15 July 2017 9:58 AM GMT
The Supreme Court on Friday acquitted an accused long after his death, on an appeal filed by his legal heir in a bid to purge him of the stigma of conviction.The accused, Mr. Mukhtiar Singh had been accused of receiving illegal gratification while he was the Station House Officer of Police Station, Ajnala. He was intercepted through a trap set up after a complaint. Mr. Singh’s version had...
The Supreme Court on Friday acquitted an accused long after his death, on an appeal filed by his legal heir in a bid to purge him of the stigma of conviction.
The accused, Mr. Mukhtiar Singh had been accused of receiving illegal gratification while he was the Station House Officer of Police Station, Ajnala. He was intercepted through a trap set up after a complaint. Mr. Singh’s version had been that was being falsely implicated as he had refused to toe the line of the Superintendent of Police.
His version was, however, not accepted, and he had been convicted and sentenced in 2009, under Sections 7 (illegal gratification) and 13(2) (criminal misconduct) of the Prevention of Corruption Act, 1988. This was upheld by the High Court. During the pendency of proceedings before the High Court, the accused had passed away, and his heir had got herself substituted to continue the proceedings. Having failed in her endeavor before the High Court, she had now approached the Supreme Court.
The Appellant had now urged before the Apex Court that the evidence on record was visibly deficient to prove the demand, receipt and recovery of any amount of illegal gratification.
At the outset, the Court relied on various judicial precedents to reiterate that the proof of demand for illegal gratification is an “indispensible essentiality and an inflexible statutory mandate” for establishment of an offence under Sections 7 and 13 of the Act.
It then observed that the evidence with regard to the demand of illegal gratification was “wholly inadequate to comply with the pre-requisites to constitute the ingredients of the offence with which the original accused had been charged.”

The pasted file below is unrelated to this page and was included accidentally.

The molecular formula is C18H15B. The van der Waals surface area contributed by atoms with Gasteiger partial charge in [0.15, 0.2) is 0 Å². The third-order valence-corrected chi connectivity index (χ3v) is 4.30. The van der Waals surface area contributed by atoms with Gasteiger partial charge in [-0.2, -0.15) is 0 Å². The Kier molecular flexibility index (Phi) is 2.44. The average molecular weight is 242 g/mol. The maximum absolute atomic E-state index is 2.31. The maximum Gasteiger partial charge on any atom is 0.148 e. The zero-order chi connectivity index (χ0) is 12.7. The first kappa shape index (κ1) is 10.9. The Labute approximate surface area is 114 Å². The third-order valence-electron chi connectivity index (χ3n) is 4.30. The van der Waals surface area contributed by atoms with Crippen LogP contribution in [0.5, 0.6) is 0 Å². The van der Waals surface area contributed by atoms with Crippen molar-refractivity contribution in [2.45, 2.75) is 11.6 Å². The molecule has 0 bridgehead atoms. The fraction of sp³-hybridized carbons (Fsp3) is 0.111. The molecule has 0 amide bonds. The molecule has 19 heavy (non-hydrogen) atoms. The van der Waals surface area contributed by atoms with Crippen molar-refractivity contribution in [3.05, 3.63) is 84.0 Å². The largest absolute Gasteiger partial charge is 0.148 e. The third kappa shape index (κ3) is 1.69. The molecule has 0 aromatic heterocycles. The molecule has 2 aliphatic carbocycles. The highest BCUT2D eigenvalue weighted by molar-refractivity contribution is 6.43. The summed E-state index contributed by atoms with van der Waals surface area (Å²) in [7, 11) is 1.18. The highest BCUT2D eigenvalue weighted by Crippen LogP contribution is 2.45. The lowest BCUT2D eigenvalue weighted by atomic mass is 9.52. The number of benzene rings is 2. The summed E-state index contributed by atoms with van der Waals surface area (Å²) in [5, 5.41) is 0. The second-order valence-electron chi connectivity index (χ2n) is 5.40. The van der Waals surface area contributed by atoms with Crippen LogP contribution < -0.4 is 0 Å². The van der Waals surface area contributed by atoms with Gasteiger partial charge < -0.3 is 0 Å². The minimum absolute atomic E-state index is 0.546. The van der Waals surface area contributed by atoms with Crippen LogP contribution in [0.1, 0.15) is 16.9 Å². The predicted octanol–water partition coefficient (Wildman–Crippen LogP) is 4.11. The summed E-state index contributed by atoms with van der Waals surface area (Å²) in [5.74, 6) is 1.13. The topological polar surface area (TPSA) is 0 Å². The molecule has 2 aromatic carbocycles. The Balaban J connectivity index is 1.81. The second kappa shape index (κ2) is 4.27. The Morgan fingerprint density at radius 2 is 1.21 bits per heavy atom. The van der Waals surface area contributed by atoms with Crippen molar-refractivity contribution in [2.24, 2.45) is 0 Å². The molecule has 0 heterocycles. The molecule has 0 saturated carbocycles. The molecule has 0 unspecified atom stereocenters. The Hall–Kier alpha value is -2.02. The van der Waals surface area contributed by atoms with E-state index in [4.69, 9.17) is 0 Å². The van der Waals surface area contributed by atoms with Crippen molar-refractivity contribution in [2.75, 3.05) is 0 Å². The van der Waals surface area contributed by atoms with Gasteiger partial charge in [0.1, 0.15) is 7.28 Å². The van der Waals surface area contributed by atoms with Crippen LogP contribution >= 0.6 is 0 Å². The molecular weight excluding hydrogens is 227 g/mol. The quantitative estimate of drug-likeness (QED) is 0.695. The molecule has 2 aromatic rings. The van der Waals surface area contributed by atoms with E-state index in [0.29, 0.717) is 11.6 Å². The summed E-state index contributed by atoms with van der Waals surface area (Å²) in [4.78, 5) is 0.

Agreeing with such contentions, the Court opined that the allegations against the accused were vague and sweeping, and that allegations with regard to the demand and payment of the money remained uncorroborated. It, further, noted the contradictions in the witness testimonies with regard to the location of the transaction, observing that such contradictions render the allegations doubtful.
“Viewed in this perspective, the statement of complainant and the Inspector Satpal, the shadow witness in isolation that the original accused had enquired as to whether money had been brought or not, can by no means constitute demand as enjoined in law as an ingredient of the offence levelled against the original accused. Such a stray query ipso facto in absence of any other cogent and persuasive evidence on record cannot amount to a demand to be a constituent of the offence under Section 7 or 13 of the Act,” the Bench comprising Justice Arun Mishra and Justice Amitava Roy observed.
The Bench, thereafter, opined that the Trial Court as well as the High Court had failed to analyze the factual and legal aspects involved in the case, and set aside the conviction and sentence, observing, “On an overall appreciation of evidence on record, in the context of the elucidation of law pertaining to proof of the ingredients of Sections 7 and 13 of the Act as adverted to herein-above, we are of the unhesitant opinion that the prosecution has failed to prove the charge levelled against the original accused beyond all reasonable doubt.”